Have never had split rims previously, hence, the apprehension.
 

03hilux

Well-Known Member
True but the time care and knowledge to see that the ring and wheel is not damaged and the ring is seated properly in its grove only takes a few seconds.

I have been using these wheels since my early days at work in the 1960s. I find the easiest and safest way to inflate them is to crouch down at the side of the tyre and watch them. Don't hide them under a car or wherever where you can't see them.
.

I fully agree with being able to see whats going on.
If you must stand near the assembly whilst inflating, its best that you stand as far away possible. Rather than hold the valve stem in position, with the air line attached, gently pull the airline straight back toward the tyre. That way, should the split rim choose to depart, the air line will be severed, not your hand or fingers.
 

03hilux

Well-Known Member
Its worthwhile going to your local tyre shop with your split rims and ask them to take their time and show you whats involved in removal and replacing the tyre. Just explain you are planing a remote trip, and want to know how its done just in case.
If they are nice, like I was when I managed a tyre shop, they won't charge you, but they might, so go in prepared.

Just a handy hint when you get a puncture;
Always wipe the inside of the tyre case over lightly with an old towel. If you cannot find the cause of the puncture, ( sometimes you won't) stand the tyre up and push down firmly. Lightly wipe the bottom of the inside of the tyre with towel. Do small sections at a time. The towel will snag on anything poking through the tyre.
 

2luxes

Well-Known Member
upload_2016-1-7_22-9-49.jpeg


I just found this old photo that I saved years ago. The tyre is a 7.50 x 16 MRF Superlug cross ply. Their maximum load from memory is about 1495 kgs at 106 psi. This one looks like it has got a puncture but no it is brand new and has not been driven yet.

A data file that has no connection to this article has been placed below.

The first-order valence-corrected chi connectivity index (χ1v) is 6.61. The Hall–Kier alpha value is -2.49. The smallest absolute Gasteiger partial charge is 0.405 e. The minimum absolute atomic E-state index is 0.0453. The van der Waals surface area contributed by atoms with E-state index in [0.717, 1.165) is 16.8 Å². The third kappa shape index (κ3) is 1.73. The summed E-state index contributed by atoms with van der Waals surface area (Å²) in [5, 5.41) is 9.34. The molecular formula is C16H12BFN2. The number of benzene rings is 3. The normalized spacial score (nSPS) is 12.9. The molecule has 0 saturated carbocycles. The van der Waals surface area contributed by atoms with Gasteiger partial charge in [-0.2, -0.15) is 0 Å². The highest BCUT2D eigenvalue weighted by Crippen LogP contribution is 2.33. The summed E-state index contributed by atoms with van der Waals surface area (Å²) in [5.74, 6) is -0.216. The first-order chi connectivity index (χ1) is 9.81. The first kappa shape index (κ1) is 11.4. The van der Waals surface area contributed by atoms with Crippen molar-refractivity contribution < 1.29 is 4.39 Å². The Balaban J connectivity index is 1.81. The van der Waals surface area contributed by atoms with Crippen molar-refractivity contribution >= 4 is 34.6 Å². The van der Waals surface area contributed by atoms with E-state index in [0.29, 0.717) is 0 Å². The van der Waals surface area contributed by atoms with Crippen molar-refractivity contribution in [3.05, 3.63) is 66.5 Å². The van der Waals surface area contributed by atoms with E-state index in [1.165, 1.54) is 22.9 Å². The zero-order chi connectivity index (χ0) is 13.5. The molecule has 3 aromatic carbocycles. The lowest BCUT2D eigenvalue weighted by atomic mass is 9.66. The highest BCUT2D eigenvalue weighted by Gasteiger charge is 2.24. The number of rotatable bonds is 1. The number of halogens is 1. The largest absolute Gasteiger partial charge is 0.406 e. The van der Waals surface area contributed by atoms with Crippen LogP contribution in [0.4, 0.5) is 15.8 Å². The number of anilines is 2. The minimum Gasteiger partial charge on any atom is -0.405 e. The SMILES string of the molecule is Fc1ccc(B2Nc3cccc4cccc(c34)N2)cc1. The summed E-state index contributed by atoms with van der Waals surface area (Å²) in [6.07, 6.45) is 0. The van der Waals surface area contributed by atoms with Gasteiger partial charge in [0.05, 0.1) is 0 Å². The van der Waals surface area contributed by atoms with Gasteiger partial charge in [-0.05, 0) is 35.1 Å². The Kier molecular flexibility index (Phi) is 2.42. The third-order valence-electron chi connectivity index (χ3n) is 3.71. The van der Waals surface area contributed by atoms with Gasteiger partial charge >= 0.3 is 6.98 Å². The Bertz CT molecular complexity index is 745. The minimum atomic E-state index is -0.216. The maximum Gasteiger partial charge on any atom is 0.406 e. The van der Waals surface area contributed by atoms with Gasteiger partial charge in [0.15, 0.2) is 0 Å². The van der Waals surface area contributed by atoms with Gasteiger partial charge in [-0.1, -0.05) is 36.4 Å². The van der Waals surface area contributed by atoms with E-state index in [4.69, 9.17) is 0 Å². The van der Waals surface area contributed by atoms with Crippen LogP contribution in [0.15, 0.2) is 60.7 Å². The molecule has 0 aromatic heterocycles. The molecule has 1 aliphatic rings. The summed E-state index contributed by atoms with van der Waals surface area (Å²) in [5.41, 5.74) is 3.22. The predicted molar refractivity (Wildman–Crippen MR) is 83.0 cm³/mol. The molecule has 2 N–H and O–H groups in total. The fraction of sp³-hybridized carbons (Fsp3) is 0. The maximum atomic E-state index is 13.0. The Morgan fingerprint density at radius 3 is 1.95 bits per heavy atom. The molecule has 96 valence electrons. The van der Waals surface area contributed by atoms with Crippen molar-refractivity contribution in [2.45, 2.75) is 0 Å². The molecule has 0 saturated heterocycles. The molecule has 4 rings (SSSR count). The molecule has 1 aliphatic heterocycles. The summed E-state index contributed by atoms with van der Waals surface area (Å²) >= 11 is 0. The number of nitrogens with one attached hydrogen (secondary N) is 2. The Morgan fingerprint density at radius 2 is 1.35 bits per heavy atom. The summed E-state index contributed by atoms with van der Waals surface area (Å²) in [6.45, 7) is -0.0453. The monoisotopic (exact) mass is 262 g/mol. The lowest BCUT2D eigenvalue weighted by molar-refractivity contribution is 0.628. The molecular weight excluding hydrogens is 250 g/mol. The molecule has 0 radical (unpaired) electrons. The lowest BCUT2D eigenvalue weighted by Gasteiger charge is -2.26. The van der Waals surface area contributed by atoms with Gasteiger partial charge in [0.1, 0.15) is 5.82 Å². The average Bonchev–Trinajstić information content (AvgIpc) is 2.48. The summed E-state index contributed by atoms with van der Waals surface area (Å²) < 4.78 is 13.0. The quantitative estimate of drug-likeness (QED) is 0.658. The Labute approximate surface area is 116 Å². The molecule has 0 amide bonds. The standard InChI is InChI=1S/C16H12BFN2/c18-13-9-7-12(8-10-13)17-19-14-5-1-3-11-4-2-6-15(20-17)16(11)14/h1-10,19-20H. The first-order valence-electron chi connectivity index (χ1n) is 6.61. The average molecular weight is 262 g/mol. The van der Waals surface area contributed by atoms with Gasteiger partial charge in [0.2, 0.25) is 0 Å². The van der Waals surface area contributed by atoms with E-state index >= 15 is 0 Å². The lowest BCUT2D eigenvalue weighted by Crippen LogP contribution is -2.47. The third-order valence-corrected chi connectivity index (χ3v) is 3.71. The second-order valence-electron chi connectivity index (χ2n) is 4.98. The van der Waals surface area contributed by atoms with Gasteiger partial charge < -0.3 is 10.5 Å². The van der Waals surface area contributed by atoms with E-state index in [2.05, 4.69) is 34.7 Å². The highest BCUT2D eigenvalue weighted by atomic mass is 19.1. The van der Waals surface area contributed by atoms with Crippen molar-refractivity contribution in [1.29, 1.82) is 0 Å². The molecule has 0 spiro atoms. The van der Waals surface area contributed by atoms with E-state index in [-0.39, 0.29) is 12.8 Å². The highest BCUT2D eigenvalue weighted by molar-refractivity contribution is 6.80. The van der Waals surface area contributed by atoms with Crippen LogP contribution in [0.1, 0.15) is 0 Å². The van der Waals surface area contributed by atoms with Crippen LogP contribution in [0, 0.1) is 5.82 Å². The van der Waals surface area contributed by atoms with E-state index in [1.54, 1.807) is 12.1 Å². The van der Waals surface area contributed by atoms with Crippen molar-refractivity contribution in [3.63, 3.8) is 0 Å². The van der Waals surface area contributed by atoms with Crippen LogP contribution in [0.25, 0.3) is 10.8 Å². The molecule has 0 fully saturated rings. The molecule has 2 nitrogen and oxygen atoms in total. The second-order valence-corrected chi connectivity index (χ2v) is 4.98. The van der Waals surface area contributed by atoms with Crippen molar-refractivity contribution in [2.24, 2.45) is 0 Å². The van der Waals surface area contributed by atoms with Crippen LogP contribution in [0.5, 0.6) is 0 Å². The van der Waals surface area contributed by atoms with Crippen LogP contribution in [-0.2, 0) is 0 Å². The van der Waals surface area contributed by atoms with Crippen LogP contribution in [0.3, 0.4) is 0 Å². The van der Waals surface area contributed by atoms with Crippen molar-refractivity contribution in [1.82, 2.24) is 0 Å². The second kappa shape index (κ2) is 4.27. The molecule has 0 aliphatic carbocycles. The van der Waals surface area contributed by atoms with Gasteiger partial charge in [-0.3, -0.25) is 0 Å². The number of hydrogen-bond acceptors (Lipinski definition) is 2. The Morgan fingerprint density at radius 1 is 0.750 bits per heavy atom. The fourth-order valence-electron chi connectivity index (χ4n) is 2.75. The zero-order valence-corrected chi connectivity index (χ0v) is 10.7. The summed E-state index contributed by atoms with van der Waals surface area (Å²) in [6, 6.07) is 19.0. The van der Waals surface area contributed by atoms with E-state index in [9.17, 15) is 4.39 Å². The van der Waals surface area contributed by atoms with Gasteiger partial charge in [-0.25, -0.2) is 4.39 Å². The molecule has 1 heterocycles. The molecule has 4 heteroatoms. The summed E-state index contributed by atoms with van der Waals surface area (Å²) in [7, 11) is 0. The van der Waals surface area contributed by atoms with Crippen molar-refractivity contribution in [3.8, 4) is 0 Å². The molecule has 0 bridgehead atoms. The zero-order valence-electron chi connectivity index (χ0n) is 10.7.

It has ZERO air pressure in it. The sidewalls are so thick that the weight of that Patrol can't flatten them. These are the type of tyre that split rims are made for. You will see them all over places like the huge Outback cattle stations or anywhere where people are regularly driving on both dirt roads and cross country.

This one has a mud tread pattern but Beadell Tours use the same tyre in highway pattern.
 

2luxes

Well-Known Member
That way, should the split rim choose to depart, the air line will be severed, not your hand or fingers.

But the point is the rim will not choose to depart. There is no sideways pressure on the ring until the tyre is fully seated. From that point on the tyre will put sideways pressure on it but it can't get out of its deep groove in the wheel because the steel reinforced tyre bead is sitting directly on top of it. Those rings are L shapped, not flat. What you see from outside is only half of them. The invisible part is the actual seat for the tyres. In order to get the ring off, a 16 inch tyre would have to be stretched out to at lease 16 1/2 inches and that is not going to happen.

I have no doubt that if drove about ten minutes from home and left a wheel and ring on a rock beside the ocean for about a year, they would be so badly rusted that the ring would have a chance of flying off. That comes back to using parts that are in good condition and tyres that are not so old that the rubber has cracked and let moisture in to rust the beads. All faults like that would be clearly visible and you would have to be mad to use them.
 

ULost2

Well-Known Member
pretty basic; always mark the tyre where valve is. makes it easier to find the offending object or small hole in the tire

and don't leave tools in the tyre. it was a lot work for me to find my lost multigrips in a damn big tractor tyre that went flat. Stuffed if I know how I got those tires off the Case tractor, into the ute, onto the shed floor, pull the bloody thing apart, patch the hole, put it back together, into the ute, back onto the tractor by myself. And they were filled with water to add weight for traction. things we used to do!
 

03hilux

Well-Known Member
pretty basic; always mark the tyre where valve is. makes it easier to find the offending object or small hole in the tire

and don't leave tools in the tyre. it was a lot work for me to find my lost multigrips in a damn big tractor tyre that went flat. Stuffed if I know how I got those tires off the Case tractor, into the ute, onto the shed floor, pull the bloody thing apart, patch the hole, put it back together, into the ute, back onto the tractor by myself. And they were filled with water to add weight for traction. things we used to do!
Thats Funny Ian. I worked in the tyre game (passenger, TBR, industrial and earthmover) for close to 15 years. I started as a fitter, then worked my way up to management, and I can't say I ever saw tools left in a tyre.